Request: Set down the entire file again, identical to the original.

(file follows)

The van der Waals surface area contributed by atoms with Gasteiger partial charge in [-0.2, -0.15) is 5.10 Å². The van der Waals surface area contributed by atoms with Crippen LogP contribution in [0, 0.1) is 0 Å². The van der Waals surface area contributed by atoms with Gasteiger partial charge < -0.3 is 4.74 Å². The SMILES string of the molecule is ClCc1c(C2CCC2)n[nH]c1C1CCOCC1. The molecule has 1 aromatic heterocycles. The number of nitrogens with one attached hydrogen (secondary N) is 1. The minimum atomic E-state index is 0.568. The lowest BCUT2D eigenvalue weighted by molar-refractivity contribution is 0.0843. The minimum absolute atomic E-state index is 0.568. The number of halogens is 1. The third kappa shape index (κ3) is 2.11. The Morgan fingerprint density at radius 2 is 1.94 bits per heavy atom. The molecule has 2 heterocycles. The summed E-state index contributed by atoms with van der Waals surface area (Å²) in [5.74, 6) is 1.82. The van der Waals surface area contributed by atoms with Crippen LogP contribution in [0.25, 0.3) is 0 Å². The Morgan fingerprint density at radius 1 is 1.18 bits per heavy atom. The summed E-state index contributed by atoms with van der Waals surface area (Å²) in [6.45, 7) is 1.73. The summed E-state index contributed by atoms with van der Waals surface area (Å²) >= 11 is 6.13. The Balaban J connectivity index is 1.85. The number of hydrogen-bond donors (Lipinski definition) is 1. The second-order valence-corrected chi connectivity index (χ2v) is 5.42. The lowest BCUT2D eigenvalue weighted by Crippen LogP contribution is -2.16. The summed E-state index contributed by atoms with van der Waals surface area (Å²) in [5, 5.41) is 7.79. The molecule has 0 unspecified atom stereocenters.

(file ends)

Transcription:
The van der Waals surface area contributed by atoms with Gasteiger partial charge in [-0.2, -0.15) is 5.10 Å². The van der Waals surface area contributed by atoms with Crippen LogP contribution in [0, 0.1) is 0 Å². The van der Waals surface area contributed by atoms with Gasteiger partial charge < -0.3 is 4.74 Å². The SMILES string of the molecule is ClCc1c(C2CCC2)n[nH]c1C1CCOCC1. The molecule has 1 aromatic heterocycles. The number of nitrogens with one attached hydrogen (secondary N) is 1. The minimum atomic E-state index is 0.568. The lowest BCUT2D eigenvalue weighted by molar-refractivity contribution is 0.0843. The minimum absolute atomic E-state index is 0.568. The number of halogens is 1. The third kappa shape index (κ3) is 2.11. The Morgan fingerprint density at radius 2 is 1.94 bits per heavy atom. The molecule has 2 heterocycles. The summed E-state index contributed by atoms with van der Waals surface area (Å²) in [5.74, 6) is 1.82. The van der Waals surface area contributed by atoms with Crippen LogP contribution in [0.25, 0.3) is 0 Å². The Morgan fingerprint density at radius 1 is 1.18 bits per heavy atom. The summed E-state index contributed by atoms with van der Waals surface area (Å²) in [6.45, 7) is 1.73. The summed E-state index contributed by atoms with van der Waals surface area (Å²) >= 11 is 6.13. The Balaban J connectivity index is 1.85. The number of hydrogen-bond donors (Lipinski definition) is 1. The second-order valence-corrected chi connectivity index (χ2v) is 5.42. The lowest BCUT2D eigenvalue weighted by Crippen LogP contribution is -2.16. The summed E-state index contributed by atoms with van der Waals surface area (Å²) in [5, 5.41) is 7.79. The molecule has 0 unspecified atom stereocenters.